From an Islamic point there are no problems, we as Muslims believe that all nations, peoples, and tribes received the truth. That all nations, tribes, and peoples received messengers from God. The Sumerians would be no different, as Muslims we would believe that with absolute certainty that the Sumerians were conveyed the message of God, by a messenger or prophet that was sent to them. Now as we all know the Sumerians were polytheists, well as Muslims we also believe that nations and peoples would often err away from the absolute truth and message that God had given them. That these people would eventually start inventing their own idols and gods, and that this was a divergence from the truth they were given.

So what would happen is that many of these tribes and people would mix some of the truth they were given, with many falsehoods that they invented. In fact this is what the pagan Arabs did, and it what the Quran even teaches. And there are many examples given in the Quran, and hadiths of such incidents occurring with the people, getting the truth from God, but eventually down the line they begin to divert and start creating their own falsehoods and other superstitions.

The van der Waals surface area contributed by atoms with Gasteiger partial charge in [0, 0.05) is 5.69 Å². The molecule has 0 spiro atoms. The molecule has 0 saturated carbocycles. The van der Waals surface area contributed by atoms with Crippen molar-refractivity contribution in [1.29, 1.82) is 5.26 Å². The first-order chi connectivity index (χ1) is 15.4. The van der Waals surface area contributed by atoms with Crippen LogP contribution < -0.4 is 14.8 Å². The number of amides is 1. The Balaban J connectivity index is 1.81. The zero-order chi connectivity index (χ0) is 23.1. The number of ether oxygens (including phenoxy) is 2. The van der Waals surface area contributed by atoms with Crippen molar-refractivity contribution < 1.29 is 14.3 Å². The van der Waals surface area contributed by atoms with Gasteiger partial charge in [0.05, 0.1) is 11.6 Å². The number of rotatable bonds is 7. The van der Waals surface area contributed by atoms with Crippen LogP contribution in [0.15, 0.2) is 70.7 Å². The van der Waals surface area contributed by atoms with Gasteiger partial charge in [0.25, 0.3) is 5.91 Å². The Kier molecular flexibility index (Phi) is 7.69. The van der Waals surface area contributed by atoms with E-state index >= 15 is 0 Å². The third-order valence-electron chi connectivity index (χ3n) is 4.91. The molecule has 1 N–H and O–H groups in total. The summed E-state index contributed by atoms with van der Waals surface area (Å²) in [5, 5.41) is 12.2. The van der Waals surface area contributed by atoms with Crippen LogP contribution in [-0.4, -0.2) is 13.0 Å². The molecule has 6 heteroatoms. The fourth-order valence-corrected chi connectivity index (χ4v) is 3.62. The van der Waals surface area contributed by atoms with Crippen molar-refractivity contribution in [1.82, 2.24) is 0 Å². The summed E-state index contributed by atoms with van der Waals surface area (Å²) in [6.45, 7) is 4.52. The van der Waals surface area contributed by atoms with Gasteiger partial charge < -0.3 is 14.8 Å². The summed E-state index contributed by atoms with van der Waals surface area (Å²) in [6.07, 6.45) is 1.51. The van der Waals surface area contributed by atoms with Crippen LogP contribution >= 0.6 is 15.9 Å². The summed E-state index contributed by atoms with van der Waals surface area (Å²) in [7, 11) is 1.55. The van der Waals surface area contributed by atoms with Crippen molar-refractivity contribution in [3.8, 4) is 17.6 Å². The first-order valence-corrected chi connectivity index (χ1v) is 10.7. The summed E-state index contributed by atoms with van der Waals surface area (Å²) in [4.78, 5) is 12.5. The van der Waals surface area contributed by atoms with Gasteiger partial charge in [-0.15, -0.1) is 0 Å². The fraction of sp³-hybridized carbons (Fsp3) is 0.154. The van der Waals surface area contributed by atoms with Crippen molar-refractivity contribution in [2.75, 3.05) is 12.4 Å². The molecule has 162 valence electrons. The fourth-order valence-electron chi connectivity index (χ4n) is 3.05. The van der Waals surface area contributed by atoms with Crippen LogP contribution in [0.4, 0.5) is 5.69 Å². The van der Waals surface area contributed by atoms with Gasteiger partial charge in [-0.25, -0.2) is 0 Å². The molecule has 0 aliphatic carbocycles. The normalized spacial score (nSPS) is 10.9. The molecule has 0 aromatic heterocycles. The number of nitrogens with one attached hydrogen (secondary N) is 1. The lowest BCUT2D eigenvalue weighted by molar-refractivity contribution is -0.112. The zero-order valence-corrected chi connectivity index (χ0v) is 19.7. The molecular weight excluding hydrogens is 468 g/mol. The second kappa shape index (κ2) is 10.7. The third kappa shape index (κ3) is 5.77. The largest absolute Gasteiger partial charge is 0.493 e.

So when it comes to the Sumerians, as Muslims this is what we would believe, that the Sumerians did have some truth from God, but that they mixed this truth with a lot of falsehood such as inventing new gods and idols etc. In fact if you study most ancient religions, Sumerians included, you would note that these religions always did have a head God, one God that stood above all others, and as Muslims we would say that that is where these ancient religions had the truth, but the problem was that they didn’t merely stick with this one all powerful God, but created other gods and idols as partners, or subservient gods and idols to the main all powerful God.

So in conclusion, the fact is this, our very first text that deals with a legalized code of ethics and morals in society, comes from a religious text, not a secular text, and thus our contention that morals and ethics originate from religion, is concisely proven.